I'm often asked what advice I have for beginning writers. For what it's worth, this is what I tell people.
Read widely and critically. My personal preference is to read in many genres, but certainly within a genre, read more widely than you write. If you find a book that really works for you, study it. How does the author develop the plot? How does she make the characters seem real to you? How are scenes presented? What makes the dialogue sound natural? It's sometimes helpful to study a book that doesn't work, as well. Ask yourself the same types of questions. Then sit back and imagine a scene in your book. How would writer A, the writer you liked, handle it? How about writer B, the one that didn't work for you, what would her approach be?
Writing is like anything else—we get better the more we do it. If you're not ready to start a novel, you might try a short story (they are actually more difficult to write than novels!). Or simply try your hand at scenes, dialogue, description. The important thing is to work those "writing muscles." Too many would-be writers think they'll write "some day." I know, I was there for a time. But it doesn't happen unless you actually put pen to paper—or more aptly these days, your fingers to the keyboard. And the more you write, the more "flexibility and strength" you have as a writer. It's for this reason that many writers, myself included, try to write a little almost every day. It helps keep in shape.
Live life with your eyes and ears (and heart and soul) wide open and finely attuned to what goes on around you. Observe, ponder, experience. Writers draw on what they know or have experienced. This doesn't mean you can write only what really happened to you (I swear, I've never killed anyone, solved a crime, been accused of a crime, been shot, or even lived some of the better adventures of my characters). But there's a part of me and my experience in every character I create and every scene I write. Writers also cull characters from the world around them. It's what Lora Roberts once referred to as the Mr. Potato Head method of creating characters. You take a trait from one person, a quirk from another, a personality peculiarity from another. But the character becomes authentic because you're drawing on what you know and have experienced yourself.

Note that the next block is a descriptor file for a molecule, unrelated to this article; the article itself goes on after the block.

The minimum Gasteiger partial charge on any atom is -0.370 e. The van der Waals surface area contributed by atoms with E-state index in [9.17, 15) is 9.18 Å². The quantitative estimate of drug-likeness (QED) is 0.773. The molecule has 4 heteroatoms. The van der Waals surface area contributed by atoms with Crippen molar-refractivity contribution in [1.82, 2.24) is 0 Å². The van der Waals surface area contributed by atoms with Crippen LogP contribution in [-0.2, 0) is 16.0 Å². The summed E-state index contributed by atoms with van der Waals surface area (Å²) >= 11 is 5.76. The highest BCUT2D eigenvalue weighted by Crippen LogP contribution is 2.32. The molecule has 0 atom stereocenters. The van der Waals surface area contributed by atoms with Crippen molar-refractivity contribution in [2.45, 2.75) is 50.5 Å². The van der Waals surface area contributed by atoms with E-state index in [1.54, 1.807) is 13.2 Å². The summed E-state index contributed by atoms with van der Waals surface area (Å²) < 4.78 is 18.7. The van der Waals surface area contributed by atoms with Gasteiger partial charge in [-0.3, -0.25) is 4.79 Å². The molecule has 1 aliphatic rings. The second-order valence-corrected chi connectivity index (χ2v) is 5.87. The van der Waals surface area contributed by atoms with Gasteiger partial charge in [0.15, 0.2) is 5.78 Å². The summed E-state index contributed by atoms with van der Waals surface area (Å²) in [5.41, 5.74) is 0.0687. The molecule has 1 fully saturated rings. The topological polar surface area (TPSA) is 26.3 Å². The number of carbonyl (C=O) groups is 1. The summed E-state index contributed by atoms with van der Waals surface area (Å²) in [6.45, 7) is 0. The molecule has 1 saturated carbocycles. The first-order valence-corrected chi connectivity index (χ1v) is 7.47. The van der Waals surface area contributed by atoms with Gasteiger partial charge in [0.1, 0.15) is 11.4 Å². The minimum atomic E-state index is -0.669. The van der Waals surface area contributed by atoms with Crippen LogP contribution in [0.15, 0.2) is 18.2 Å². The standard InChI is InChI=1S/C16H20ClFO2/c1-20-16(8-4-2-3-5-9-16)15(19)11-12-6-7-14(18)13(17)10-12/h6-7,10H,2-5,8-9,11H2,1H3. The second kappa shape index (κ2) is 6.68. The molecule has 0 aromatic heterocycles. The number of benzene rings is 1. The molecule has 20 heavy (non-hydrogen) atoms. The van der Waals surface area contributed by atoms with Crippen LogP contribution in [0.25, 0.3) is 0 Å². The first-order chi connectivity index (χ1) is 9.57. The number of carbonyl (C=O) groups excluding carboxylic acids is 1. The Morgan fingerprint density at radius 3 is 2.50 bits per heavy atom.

There's no shortage of books about writing available. You can find them on-line or in your local book store. Writer's Digest publishes a number of helpful books on a range of subjects, but they by no means have a monopoly on the market. Some are of a general nature, even philisophical, some focused on mystery fiction. Some cover the spectrum of topics while others focus more narrowly on plot or character, for example. Some are better than others, none will give you "the ultimate word" on how to succeed. Almost all of them have at least something to offer, however. Even if it's just a new way to approach a task, or something new to think about. Take to heart what makes sense to you and disregard the rest.
There are also classes you can take—university extension classes, adult ed, writing workshops, even some on-line classes. These vary in quality and scope as well, but again, you'll come away from almost all of them with something. I find simply being around people who are discussing writing gives me new energy. I always come away from a lecture or a class raring to tackle my project anew.
Conferences are also a good idea. Most of these (but not all) are fan oriented. Still, you'll hear authors talk about how they approach a book, why they write what they do, and so on. Most also have a forensics track where you can glean useful information from professionals in the field.
To paraphrase a popular commercial slogan—Just do it. And keep at it.
© Jonnie Jacobs. Web site by interbridge.